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Pelosi says child tax credit payments are stimulus checks

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Speaker of the House Nancy Pelosi put an end to any further stimulus checks, saying the child tax credits are stimulus checks in themselves.

Just The News reporter Nicholas Ballasy stopped the speaker Tuesday while she visited the COVID-19 memorial on the National Mall. A white flag for every death is displayed on the lawn. Then, Ballasy asked Pelosi if a fourth check is on the horizon of the Democrats’ $3.5 trillion budget reconciliation bill.

“We have a stimulus check that will out on the 15th,” Pelosi responded. “The child tax credit will go out on the 15th of October. We just had the September check.”

Meanwhile, nearly three million people have signed a Change.org petition demanding Congress for more aid. The woman behind the petition is a Colorado restaurant owner who claims she’s lost all income from the restaurant.

“Our country is still deeply struggling. The recovery hasn’t reached many Americans – the true unemployment rate for low-wage workers is estimated at over 20% and many people face large debts from last year for things like utilities, rent and child care,” the petition reads. “These are all reasons that checks need to be targeted to people who are still struggling and that Congress needs to learn from this past year. It took nine months for Congress to send a second stimulus check, and just moments to spend it. Moving forward Congress needs to make recurring checks automatic if certain triggers are met.”

Recipients of the child tax credit get $300 per child under age 6 and $250 per child between the ages of 6 and 17 every month.

You can follow Jenny Goldsberry on Twitter @jennyjournalism.

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Economy

No help at our border, but Biden announces $5 billion going to bike paths, wider sidewalks

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In the world of Democrat delusion, they think $5 billion is necessary, at this point in time, to make bike paths and widen side walks. You cannot make this up. They have approved $40 billion in aide to Ukraine in a heartbeat under President Biden, while having rejected former President Trump’s request for a mere $5 billion to secure our border.

The news also comes as fentanyl and the drug overdoses are the number one cause of death in the U.S. There’s also an increase in human smuggling and extortion to pay to cross the border. But no; let’s make some bike paths and widen sidewalks. That is an immediate emergency.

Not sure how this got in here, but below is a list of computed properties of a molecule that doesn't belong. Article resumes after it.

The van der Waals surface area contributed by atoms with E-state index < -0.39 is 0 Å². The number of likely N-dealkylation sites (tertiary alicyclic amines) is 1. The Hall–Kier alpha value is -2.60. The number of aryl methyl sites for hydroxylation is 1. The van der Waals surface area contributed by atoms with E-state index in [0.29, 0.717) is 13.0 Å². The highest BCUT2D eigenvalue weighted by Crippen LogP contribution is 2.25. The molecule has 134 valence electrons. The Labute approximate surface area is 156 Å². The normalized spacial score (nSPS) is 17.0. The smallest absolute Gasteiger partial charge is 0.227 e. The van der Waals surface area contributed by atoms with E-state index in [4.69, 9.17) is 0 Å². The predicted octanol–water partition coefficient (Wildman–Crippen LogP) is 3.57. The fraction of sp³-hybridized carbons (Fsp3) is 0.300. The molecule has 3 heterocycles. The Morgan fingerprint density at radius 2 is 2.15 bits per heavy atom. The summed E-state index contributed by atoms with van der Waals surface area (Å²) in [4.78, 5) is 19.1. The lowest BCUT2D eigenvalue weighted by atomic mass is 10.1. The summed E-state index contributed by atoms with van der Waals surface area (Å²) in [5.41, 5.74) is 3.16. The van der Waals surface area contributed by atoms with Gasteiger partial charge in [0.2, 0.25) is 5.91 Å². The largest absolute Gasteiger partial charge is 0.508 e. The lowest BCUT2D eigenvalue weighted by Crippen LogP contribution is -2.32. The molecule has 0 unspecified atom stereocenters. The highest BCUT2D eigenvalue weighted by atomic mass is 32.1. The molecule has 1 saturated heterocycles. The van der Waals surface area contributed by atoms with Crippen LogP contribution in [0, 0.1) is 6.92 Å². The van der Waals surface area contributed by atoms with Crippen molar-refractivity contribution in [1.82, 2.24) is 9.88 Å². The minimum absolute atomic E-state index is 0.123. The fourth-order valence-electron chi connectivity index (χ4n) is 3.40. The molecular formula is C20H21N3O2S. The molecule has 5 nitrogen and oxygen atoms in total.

Transportation Secretary Pete Buttigieg announced Monday that money will be used over five years under his department’s new “Safe Streets & Roads for All” program. The $5 billion ini federals funds will be used “to slow down cars chia more speed cameras, carve out bike paths and wider sidewalks and urging commuters to public transit” reports Daily Mail.

“The aim will be to provide a direct infusion of federal cash to communities that pledge to promote safety for the multiple users of a roadway, particularly pedestrians and bicyclists.” The announcement also coincides with the six-month anniversary of President Biden’s infrastructure legislation, and the beginning of the 2022 “infrastructure week.”

The desire to fix roads is a noble one, as “road traffic injuries also are the leading cause of death among young people aged 5-29. Young adults aged 15-4 account for more than half of all road deaths” reports Daily Mail, which adds:

Still, much of the federal roadmap relies on cooperation from cities and states, and it could take months if not years to fully implement with discernible results – too late to soothe 2022 midterm voters unsettled by this and other pandemic-related ills, such as rising crime.

The latest U.S. guidance Monday invites cities and localities to sketch out safety plans in their applications for the federal grants, which are to be awarded late this year.

It cites examples of good projects as those that promise to transform a high-crash roadway, such as by adding rumble strips to slow cars or installing speed cameras, which the department says could provide more equitable enforcement than police traffic stops; flashing beacons for pedestrian crosswalks; new ‘safe routes’ via sidewalks or other protected pathways to school or public transit in underserved communities; and other ‘quick build’ roadway changes designed with community input.

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